It’s not often you finish projects. Actually, you know, finish something. And arguably, things are never done, only put aside. But sometimes I think you can make a case that you’ve taken a thing from first principles to a place of relative completion.
So here’s this: Finnigan and Brother Spend A Month In Colombia.
In July 2012, Chris and I went to Medellin, Colombia, to spend five weeks in residence at Campos de Gutierrez, an artist space curated by Andres Monzon in the foothills of the Andes. We wrote a bunch of new songs and performed an array of gigs in galleries and community-arts spaces around the city.
Upon return, we recorded all 25 of our new songs at the RMIT Studios in Melbourne, produced by Nickamc. The three of us selected 10 songs from the 25 and Nickamc began editing and mixing them into an LP.
Filmographers Jordan Prosser and Sam Burns-Warr (filmographologists?) directed the video for our putative single Move To Canberra, featuring a swarm of awesome and generous cats. The clip went up on Youtube and got something in the order of 850 views or some number that was sufficient to warm the hell out of our cockles.
And then we played a launch gig at Smiths Bookshop a couple weeks ago, presenting seven songs from the record, supported by the extraordinary Paul Heslin and Amelia Filmer-Sankey. And like 90 people showed up. And it was just lovely.
image by adam thomas
Now there’s a couple of other things to let loose – there’s a couple of songs from Colombia we’re planning to release, plus the video from the live gig, plus an exciting remix or two, but for now, I’m calling it: our first record is DONE.
Now I’m a kid who knows virtually nothing about music, so massive thanks to everyone who shepherded Chris and I through this. Thanks to everyone who listened to and/or downloaded the record (from the Bandcamps, if you so desire). And thanks massively to Chris, who it is as always a massive pleasure to be brothers with.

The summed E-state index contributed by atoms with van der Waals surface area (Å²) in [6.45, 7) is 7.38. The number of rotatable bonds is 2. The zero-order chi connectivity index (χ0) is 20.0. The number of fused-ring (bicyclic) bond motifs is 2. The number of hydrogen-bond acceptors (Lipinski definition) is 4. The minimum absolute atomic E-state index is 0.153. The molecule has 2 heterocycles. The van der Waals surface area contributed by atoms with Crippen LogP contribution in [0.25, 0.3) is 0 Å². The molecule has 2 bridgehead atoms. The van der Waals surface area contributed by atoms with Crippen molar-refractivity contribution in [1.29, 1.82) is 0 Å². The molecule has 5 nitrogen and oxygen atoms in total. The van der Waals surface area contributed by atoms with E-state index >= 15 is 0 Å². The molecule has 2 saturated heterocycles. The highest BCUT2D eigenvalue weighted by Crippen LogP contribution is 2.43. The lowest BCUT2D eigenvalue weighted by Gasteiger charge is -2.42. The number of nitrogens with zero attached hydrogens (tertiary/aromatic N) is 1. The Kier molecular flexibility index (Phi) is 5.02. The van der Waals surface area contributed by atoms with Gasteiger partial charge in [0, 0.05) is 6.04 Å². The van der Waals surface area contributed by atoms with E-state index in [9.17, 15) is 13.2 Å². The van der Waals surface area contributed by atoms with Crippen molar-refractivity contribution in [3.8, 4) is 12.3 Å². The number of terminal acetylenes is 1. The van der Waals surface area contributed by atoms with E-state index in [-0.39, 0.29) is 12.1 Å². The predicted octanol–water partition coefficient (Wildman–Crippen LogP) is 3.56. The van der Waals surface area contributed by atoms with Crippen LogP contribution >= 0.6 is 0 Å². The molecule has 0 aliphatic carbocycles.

Lastly, a couple quick thoughts about the record from the two of us.
CHRIS: It would be have to be Skyspike. I like the murky, bassier production and David’s slight white-boy rap esque delivery complements the music perfectly.
DAVID: Definitely Crashing Pipes. Chris’ guitar on that one is so trippy and melancholy I have at times forgotten to say my lines because it’s so captivating. And it’s pretty honest about where I was at.
MOST FUN TO PERFORM
CHRIS: Fireflies is probably my favourite to play because I can make a different euphoric pop ending to it with every single play. And pop is fun.
DAVID: It’s only been appropriate to perform Christian Music Festival twice, but both times it’s been all kindsa stupid fun.
DAVID: Nickamc would insist it was our cover of the Spin Doctors’ Two Princes, but I’m really into that effort. Christmas Is The Time has jarred with Australian audiences as much as it weirdly worked in Colombia – maybe we coulda anticipated that?
CHRIS: I don’t know if it was our biggest mistake, but that video we shot in Colombia where David quoted excerpts from the 1997 film ‘Gattaca’ while filming the cow in the paddock didn’t really seem to make the final cut of… anything.
DAVID: The Altavista gig, where we played just before a community theatre troupe depicting South American politics through the medium of tramps fighting over scraps of newspaper. Or the Mantana que Piense gig, where we played just before a touring Latin American folkdance showcase. Basically any gig organised by Gustavo Gil, the man is a wonderful genius.
CHRIS: As I was being pushed and shoved down a Melbourne laneway, whilst bound and blindfolded, at 12.13am, by two men I had met less than an hour ago, I began to reflect on the way Finnigan and Brother had impacted on my life over the past twelve months.
Now we’re into a quiet phase of activity, but we’d like to give you a nudge, if you will: the next Finnigan and Brother gig will take place at This Is Not Art in Newcastle on Friday 4 October. It’s the 10th anniversary of Critical Animals and we’re playing at the launch of their commemorative journal, Critical Animalia. We are doing a tribute to the Skywhale, whatever that means. But the main thing is, Critical Animals is running a crowdfunding campaign to help pay for the journal, and you can contribute. Indeed you must contribute! Go there now.
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